The impending arrival of a "life-threatening" Australian flu strain has Northland health officials worried about how hard the virus will hit the region.
Northlanders are being encouraged to get the flu vaccine as authorities await the arrival of a strain of the influenza virus from the northern hemisphere.
Northland DHB microbiologist Dr David Hammer said this year's flu season is likely to be "fairly severe" if the northern hemisphere experience is anything to go by.
He said the DHB is awaiting the arrival of influenza A (H3N2) - nicknamed the "Aussie flu" - from the northern hemisphere.
The DHB has already seen a "small handful" of cases amongst foreign visitors in the past few months. They presented to the emergency department in Whangārei but were not admitted.
Authorities have updated this year's flu vaccine to include immunisation against the life-threatening flu strain A (H3N2).
The flu season in Australia last year was the worst since the 2009 "bird flu" pandemic, with more than twice the number of people admitted to hospital with influenza than is typical. The strain was linked to a rise in hospitalisation and deaths in the northern hemisphere.
ESR health physician Sarah Jefferies said countries such as Britain reported moderate to high levels of influenza and influenza-like illness during their 2017/2018 season.
She said the World Health Organisation recommended a change in the southern hemisphere vaccine for 2018 which better covers the strains of influenza detected in the 2017 southern hemisphere season and the northern hemisphere 2017/18 seasons.
Jeffries said there are four seasonal influenza viruses circulating globally and the vaccine covers all four strains. She said it is difficult to predict exactly what strains of seasonal virus will end up circulating in New Zealand's 2018 season. But the "life-threatening" Aussie flu had health officials worried.
"The health impacts of flu this year will depend on how well New Zealanders use preventative measures like immunisation and good hygiene practices, how the strains which circulate compare to viruses we've had previously, which cause natural immunity, and to the strains in the vaccine, which also generate immunity."
Jefferies said last year was a low-activity season in New Zealand, where influenza-like illness remained below the seasonal average. She said 2016 was also a very low-activity season.
"In view of the recently low-activity years, it would not be unreasonable to anticipate an increase in activity this year relative to the low seasons we've had recently."
Last year in the Northland DHB area the number of GP visits for flu-type symptoms peaked at 74 for every 100,000 in the week starting June 19. The national historical average seasonal rate for the same week is 48.4 per 100,000.
During the week beginning July 3 last year, there were 46 Healthline calls for influenza-like illness for every 100,000 people in the Northland DHB area.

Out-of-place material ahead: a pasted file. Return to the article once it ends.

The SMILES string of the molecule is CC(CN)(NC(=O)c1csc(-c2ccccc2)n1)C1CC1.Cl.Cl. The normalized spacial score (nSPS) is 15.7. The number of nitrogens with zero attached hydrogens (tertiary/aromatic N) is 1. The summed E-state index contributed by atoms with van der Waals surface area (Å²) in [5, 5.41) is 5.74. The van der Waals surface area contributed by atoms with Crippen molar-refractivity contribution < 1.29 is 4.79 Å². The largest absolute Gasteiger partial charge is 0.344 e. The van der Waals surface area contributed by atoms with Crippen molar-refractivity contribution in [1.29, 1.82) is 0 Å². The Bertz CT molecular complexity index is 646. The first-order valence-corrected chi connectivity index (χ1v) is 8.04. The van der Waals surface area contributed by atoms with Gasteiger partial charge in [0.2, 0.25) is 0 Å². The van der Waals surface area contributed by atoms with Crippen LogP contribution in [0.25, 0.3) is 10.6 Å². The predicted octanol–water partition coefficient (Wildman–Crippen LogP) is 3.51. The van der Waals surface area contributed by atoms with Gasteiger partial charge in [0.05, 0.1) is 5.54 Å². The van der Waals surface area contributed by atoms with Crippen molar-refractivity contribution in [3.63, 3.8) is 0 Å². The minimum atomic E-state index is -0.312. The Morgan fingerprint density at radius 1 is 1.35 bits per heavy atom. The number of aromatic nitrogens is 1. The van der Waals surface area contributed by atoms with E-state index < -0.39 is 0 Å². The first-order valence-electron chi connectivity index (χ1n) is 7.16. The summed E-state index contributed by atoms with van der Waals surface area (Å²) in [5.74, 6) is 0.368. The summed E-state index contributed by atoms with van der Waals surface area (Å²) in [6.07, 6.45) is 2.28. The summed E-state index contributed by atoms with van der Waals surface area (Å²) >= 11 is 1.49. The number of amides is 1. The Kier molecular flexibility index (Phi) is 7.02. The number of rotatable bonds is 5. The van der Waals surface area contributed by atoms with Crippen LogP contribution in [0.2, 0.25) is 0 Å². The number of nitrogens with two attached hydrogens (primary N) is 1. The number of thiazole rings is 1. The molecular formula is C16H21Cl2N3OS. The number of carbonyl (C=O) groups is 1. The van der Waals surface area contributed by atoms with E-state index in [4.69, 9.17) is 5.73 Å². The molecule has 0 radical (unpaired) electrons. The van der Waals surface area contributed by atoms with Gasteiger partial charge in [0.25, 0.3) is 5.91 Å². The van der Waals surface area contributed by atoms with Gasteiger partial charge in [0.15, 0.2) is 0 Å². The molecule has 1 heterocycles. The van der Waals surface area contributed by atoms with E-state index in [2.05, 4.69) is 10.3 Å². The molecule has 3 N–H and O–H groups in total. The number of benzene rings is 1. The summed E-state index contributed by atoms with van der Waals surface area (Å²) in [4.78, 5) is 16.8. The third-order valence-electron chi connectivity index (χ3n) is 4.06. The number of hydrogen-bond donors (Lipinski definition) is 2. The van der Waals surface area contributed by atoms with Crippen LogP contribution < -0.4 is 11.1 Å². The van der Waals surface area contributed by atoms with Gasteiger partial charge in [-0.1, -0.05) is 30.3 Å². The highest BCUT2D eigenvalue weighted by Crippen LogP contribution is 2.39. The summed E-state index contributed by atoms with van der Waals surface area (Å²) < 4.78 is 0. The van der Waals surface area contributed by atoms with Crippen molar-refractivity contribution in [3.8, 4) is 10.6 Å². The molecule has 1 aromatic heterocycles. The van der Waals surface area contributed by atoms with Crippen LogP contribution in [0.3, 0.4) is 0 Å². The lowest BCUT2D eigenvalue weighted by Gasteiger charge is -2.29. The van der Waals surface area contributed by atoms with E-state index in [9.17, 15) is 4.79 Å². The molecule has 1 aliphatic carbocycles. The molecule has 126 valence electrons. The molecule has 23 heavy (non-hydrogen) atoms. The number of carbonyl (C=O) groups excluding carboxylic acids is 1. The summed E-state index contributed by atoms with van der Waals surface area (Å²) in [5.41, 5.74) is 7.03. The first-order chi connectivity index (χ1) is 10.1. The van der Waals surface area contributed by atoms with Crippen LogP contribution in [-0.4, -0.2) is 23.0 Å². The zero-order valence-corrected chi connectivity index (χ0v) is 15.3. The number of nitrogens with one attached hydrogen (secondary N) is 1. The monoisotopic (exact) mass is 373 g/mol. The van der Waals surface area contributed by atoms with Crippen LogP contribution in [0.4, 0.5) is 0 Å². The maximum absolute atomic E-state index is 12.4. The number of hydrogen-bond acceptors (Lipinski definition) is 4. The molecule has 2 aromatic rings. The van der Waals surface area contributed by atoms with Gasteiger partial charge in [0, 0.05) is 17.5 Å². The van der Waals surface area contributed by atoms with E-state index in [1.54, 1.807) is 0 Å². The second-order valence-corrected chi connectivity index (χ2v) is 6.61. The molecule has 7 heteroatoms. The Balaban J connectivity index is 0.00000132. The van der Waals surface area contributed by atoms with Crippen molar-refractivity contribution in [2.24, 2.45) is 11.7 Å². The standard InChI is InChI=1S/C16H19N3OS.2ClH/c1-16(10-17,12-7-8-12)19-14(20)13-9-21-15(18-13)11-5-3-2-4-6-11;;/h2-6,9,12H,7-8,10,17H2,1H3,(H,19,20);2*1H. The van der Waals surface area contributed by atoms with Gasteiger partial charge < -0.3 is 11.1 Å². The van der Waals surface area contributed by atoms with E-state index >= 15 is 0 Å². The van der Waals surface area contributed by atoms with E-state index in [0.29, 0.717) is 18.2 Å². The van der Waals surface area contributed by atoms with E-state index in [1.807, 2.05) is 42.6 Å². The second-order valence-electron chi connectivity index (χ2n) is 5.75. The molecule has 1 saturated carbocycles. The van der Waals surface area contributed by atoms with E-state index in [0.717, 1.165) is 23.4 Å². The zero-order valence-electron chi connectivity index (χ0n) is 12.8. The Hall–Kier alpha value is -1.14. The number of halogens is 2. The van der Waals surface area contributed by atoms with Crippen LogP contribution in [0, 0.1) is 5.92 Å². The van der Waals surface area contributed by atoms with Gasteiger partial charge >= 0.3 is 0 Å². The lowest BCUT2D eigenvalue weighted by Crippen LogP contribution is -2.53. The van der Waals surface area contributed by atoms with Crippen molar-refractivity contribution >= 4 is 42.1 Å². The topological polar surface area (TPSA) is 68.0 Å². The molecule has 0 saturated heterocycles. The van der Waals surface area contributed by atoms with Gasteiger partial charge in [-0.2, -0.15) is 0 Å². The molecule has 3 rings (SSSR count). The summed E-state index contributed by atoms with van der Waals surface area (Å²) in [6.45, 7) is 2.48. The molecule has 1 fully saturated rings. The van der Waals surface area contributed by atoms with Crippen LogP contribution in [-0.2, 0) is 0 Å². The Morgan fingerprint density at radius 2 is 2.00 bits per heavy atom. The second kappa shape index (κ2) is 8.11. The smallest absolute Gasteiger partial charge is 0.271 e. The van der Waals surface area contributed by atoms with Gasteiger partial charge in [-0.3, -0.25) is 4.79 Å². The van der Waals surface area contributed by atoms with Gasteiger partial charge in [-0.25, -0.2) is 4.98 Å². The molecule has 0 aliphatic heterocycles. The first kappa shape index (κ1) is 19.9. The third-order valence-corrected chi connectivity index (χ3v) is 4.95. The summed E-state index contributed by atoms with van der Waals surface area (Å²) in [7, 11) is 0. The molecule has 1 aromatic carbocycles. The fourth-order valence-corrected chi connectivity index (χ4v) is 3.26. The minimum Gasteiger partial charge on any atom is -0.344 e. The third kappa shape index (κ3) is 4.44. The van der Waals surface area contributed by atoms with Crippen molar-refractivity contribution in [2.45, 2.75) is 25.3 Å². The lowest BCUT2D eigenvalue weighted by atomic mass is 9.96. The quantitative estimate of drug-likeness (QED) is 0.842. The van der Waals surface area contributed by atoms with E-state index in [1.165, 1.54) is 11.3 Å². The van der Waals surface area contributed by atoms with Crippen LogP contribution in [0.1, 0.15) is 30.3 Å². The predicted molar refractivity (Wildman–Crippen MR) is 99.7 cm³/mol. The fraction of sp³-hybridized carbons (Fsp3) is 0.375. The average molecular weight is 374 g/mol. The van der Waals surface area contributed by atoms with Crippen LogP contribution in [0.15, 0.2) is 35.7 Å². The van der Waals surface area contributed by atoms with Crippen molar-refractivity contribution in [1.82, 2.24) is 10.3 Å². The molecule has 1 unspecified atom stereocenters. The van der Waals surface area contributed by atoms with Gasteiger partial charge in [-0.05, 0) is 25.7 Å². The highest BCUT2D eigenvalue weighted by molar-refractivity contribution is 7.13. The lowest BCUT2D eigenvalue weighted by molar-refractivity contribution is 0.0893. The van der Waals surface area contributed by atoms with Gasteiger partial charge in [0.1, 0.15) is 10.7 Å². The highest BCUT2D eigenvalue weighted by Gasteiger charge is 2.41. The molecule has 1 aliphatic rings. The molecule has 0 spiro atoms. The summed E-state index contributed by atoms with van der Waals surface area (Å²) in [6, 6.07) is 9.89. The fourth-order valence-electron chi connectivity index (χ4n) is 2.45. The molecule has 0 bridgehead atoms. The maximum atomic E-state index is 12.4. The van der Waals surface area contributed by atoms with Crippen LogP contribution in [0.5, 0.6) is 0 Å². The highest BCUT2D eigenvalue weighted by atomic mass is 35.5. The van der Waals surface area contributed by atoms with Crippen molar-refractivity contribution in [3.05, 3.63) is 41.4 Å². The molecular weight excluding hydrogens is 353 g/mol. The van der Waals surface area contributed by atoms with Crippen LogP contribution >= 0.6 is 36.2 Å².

Jefferies said the best option for prevention is immunisation, and the vaccine is free for older people, pregnant women and those with certain medical conditions.
So far 53 per cent of Northland DHB staff have been vaccinated. Acting chief executive Jeanette Wedding said the DHB is tracking well towards its target of 85 per cent.
"The higher the rates of vaccination for health professionals, the fewer people get infected," Wedding said.
About 400 New Zealanders die directly or indirectly each year from influenza, but figures are not available for Northland flu-related deaths.
Meanwhile, a stomach bug with flu-like symptoms appears to be hitting Whangārei hard. A post on the Northern Advocate Facebook page had several comments from parents whose children had been hit with the bug. Several people said it had passed from one member of the family to another.
ESR is launching an online dashboard which will provide up-to-date information on how the flu is tracking and its severity. The dashboard is aimed at health professionals but members of the public will be able to see it too.
It will include information on flu activity, flu severity, and which viruses are occurring this season.
Symptoms of the flu include:
-sudden onset of illness
-a dry cough
-illness lasting 7-10 days
About one in four New Zealanders are infected with the flu each year. Many people won't feel sick at all but can still pass it on to others.
Flu viruses are mostly spread by droplets made when people with flu cough, sneeze or talk.
Other ways to protect yourself and your family:
-wash and dry your hands often
-stay away from people who are sick
-stay away from work, school or visiting people in hospital if you're unwell
-cover your coughs and sneezes